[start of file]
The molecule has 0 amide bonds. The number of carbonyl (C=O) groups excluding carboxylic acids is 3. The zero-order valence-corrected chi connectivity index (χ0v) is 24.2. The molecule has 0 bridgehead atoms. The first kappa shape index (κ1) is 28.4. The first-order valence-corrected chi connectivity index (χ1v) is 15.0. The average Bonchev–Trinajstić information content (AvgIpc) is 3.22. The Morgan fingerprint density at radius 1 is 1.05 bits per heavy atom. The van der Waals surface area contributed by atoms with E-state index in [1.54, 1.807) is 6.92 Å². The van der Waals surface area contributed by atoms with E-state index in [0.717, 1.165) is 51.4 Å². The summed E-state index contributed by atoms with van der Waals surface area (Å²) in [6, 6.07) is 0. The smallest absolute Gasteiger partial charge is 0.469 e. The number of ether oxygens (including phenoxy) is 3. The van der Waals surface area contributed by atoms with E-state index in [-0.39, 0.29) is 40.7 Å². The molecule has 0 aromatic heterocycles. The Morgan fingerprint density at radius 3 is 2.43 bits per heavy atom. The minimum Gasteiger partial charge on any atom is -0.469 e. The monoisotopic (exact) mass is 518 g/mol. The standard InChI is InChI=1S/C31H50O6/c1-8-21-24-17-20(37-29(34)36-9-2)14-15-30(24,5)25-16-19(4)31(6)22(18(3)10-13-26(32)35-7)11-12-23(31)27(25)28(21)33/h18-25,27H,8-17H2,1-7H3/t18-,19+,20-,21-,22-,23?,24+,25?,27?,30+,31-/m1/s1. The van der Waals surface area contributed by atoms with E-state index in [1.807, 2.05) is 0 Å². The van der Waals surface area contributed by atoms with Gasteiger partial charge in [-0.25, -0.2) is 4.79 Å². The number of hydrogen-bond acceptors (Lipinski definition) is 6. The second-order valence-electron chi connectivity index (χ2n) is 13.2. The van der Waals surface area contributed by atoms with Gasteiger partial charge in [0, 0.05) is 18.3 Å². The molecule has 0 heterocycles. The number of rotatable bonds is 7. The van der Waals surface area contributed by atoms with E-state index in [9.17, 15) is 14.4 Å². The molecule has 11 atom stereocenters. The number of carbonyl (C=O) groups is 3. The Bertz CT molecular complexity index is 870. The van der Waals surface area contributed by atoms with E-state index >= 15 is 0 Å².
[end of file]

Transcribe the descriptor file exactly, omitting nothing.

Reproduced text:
The molecule has 0 amide bonds. The number of carbonyl (C=O) groups excluding carboxylic acids is 3. The zero-order valence-corrected chi connectivity index (χ0v) is 24.2. The molecule has 0 bridgehead atoms. The first kappa shape index (κ1) is 28.4. The first-order valence-corrected chi connectivity index (χ1v) is 15.0. The average Bonchev–Trinajstić information content (AvgIpc) is 3.22. The Morgan fingerprint density at radius 1 is 1.05 bits per heavy atom. The van der Waals surface area contributed by atoms with E-state index in [1.54, 1.807) is 6.92 Å². The van der Waals surface area contributed by atoms with E-state index in [0.717, 1.165) is 51.4 Å². The summed E-state index contributed by atoms with van der Waals surface area (Å²) in [6, 6.07) is 0. The smallest absolute Gasteiger partial charge is 0.469 e. The number of ether oxygens (including phenoxy) is 3. The van der Waals surface area contributed by atoms with E-state index in [-0.39, 0.29) is 40.7 Å². The molecule has 0 aromatic heterocycles. The Morgan fingerprint density at radius 3 is 2.43 bits per heavy atom. The minimum Gasteiger partial charge on any atom is -0.469 e. The monoisotopic (exact) mass is 518 g/mol. The standard InChI is InChI=1S/C31H50O6/c1-8-21-24-17-20(37-29(34)36-9-2)14-15-30(24,5)25-16-19(4)31(6)22(18(3)10-13-26(32)35-7)11-12-23(31)27(25)28(21)33/h18-25,27H,8-17H2,1-7H3/t18-,19+,20-,21-,22-,23?,24+,25?,27?,30+,31-/m1/s1. The van der Waals surface area contributed by atoms with E-state index in [1.807, 2.05) is 0 Å². The van der Waals surface area contributed by atoms with Gasteiger partial charge in [-0.25, -0.2) is 4.79 Å². The number of hydrogen-bond acceptors (Lipinski definition) is 6. The second-order valence-electron chi connectivity index (χ2n) is 13.2. The van der Waals surface area contributed by atoms with Gasteiger partial charge in [0, 0.05) is 18.3 Å². The molecule has 0 heterocycles. The number of rotatable bonds is 7. The van der Waals surface area contributed by atoms with E-state index in [9.17, 15) is 14.4 Å². The molecule has 11 atom stereocenters. The number of carbonyl (C=O) groups is 3. The Bertz CT molecular complexity index is 870. The van der Waals surface area contributed by atoms with E-state index >= 15 is 0 Å².